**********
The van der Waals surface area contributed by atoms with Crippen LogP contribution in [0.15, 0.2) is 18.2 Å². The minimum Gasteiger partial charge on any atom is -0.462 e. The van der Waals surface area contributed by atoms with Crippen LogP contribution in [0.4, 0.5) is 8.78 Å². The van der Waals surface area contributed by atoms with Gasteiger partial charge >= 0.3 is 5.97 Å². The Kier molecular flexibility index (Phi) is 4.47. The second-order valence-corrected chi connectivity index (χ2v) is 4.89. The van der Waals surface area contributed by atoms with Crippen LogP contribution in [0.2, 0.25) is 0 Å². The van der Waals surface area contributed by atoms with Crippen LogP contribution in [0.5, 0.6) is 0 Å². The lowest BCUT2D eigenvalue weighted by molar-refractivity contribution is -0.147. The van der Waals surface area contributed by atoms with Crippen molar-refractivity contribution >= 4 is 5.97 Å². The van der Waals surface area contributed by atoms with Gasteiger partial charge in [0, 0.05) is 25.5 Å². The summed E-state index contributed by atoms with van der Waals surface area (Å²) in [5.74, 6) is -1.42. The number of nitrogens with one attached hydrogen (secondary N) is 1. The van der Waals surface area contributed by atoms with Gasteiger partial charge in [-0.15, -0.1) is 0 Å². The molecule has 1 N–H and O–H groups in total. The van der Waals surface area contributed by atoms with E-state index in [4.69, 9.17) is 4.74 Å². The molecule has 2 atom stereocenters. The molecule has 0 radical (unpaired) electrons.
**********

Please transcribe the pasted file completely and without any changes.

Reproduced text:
The van der Waals surface area contributed by atoms with Crippen LogP contribution in [0.15, 0.2) is 18.2 Å². The minimum Gasteiger partial charge on any atom is -0.462 e. The van der Waals surface area contributed by atoms with Crippen LogP contribution in [0.4, 0.5) is 8.78 Å². The van der Waals surface area contributed by atoms with Gasteiger partial charge >= 0.3 is 5.97 Å². The Kier molecular flexibility index (Phi) is 4.47. The second-order valence-corrected chi connectivity index (χ2v) is 4.89. The van der Waals surface area contributed by atoms with Crippen LogP contribution in [0.2, 0.25) is 0 Å². The van der Waals surface area contributed by atoms with Crippen LogP contribution in [0.5, 0.6) is 0 Å². The lowest BCUT2D eigenvalue weighted by molar-refractivity contribution is -0.147. The van der Waals surface area contributed by atoms with Crippen molar-refractivity contribution >= 4 is 5.97 Å². The van der Waals surface area contributed by atoms with Gasteiger partial charge in [0, 0.05) is 25.5 Å². The summed E-state index contributed by atoms with van der Waals surface area (Å²) in [5.74, 6) is -1.42. The number of nitrogens with one attached hydrogen (secondary N) is 1. The van der Waals surface area contributed by atoms with Gasteiger partial charge in [-0.15, -0.1) is 0 Å². The molecule has 1 N–H and O–H groups in total. The van der Waals surface area contributed by atoms with E-state index in [4.69, 9.17) is 4.74 Å². The molecule has 2 atom stereocenters. The molecule has 0 radical (unpaired) electrons.